Garden soil prep


Everyone does their garden preparation different. Some ways work better for some more than others. The end goal is the same and that is to grow food for you and for others. I'm going to describe how I do it so if someone is new to gardening or having problems then they might try it and see if it works for them.

Disking/tilling. You might find out sooner or later. I'm usually a busy person so I'm lazy with a lot of things but I have the right to be. I use a tractor and a disk but the same principle applies to a tiller of any kind. I use the disk on the most aggressive angle meaning the middle front blades almost tough and the rear ones are angled. I start disking when there is a little moisture in the soil and usually early in the morning.

I work the spoil until the disk axle bottoms out. This works the soil to the depth I like and it brings a lot of spoil up. After that I bring the disk up a little bit and do two/three full passes through the whole garden spot. I keep bringing it up like that until the disk blades barely spin on top of the soil. This breaks up the clumps and makes the soil silky smooth. The smoother the soil the better.

After that the following morning I drop the disk 3/4 of the way down and repeat the process. On the last pass I drop it all the way down again to bring any big clumps back up. Then I let the soil sit for a little while preferably after a little drizzle I adjust the disk blades into the least aggressive angle which means they are in a strait position. Then I hit the soil again doing another 4 or 5 passes in the morning then that after noon. When doing so you fluff the soil and it dries out. When the soil dries out it becomes softer. Then I work the soil again right before I make the rows. I usually end up working the soil at least 40-50 times. You may wonder why I work it so much but I will explain in a minute.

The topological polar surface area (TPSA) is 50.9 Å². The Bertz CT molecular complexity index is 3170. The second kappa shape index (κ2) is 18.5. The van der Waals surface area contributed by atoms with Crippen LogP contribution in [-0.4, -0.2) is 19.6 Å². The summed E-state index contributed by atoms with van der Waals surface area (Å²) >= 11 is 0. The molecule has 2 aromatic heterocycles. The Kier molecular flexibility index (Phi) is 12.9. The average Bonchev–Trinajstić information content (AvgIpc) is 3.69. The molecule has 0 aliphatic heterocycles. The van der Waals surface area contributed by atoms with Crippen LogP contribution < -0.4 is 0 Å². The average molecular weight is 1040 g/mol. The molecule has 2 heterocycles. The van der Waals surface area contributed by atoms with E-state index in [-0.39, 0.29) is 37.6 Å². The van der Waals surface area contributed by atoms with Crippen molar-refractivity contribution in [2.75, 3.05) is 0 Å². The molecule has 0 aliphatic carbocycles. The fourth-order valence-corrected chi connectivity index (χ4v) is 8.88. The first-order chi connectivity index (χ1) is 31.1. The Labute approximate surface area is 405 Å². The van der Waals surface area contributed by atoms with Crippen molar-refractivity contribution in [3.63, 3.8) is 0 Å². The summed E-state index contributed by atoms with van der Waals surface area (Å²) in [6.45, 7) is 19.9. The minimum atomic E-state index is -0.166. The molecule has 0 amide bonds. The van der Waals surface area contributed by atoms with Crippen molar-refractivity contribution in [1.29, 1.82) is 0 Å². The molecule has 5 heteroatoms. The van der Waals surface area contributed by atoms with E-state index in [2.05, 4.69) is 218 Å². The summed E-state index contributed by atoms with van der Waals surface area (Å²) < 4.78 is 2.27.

Working the soil like this makes it silky smooth. The softer and smoother the soil the better it absorbs moisture drains and retains. The better nutrients will be absorbed and the better the roots will grow. Another good advantage it has is weeds have a lower chance of coming back and if/when they grow back they take longer to do so. Yes it takes more time but the results work wonders. I worked up a spot last summer that was never used. I worked it up again with the garden spot for this year and it was still soft. As a matter of fact it took me a third of the time to work it than it did the rest of the garden spot.

Making rows. I make the rows for what I plant a week or so before I plant. The reason I do this is beacuse if it rains hard after you plant your rows can erode away and you have to redo them. Making them a week before hand gives them time to settle down so they won't wash away. Even when they settle they are still high enough and soft enough that the plants will still have a excellent start. Also when you put your fertilizer in row it has a chance to activate the same time you plant the seed and when the roots grow they will have fertilizer to give them a boost.

You can do the same thing with any kind of tiller. Any tiller takes longer because you have to go slow. A 3 point tiller is best used in 2nd or 3rd gear at high rpm. I start disking in 3rd gear at 2,000 rpm then switch to fourth gear and 2,000 rpm. Disking is by speed and a tiller is by raw power. I don't use walk behind tiller so I can't give any good pointers for one but I bet someone here could and there is info all over the place on the internet. Experiment what works best for you and good luck on your endeavors.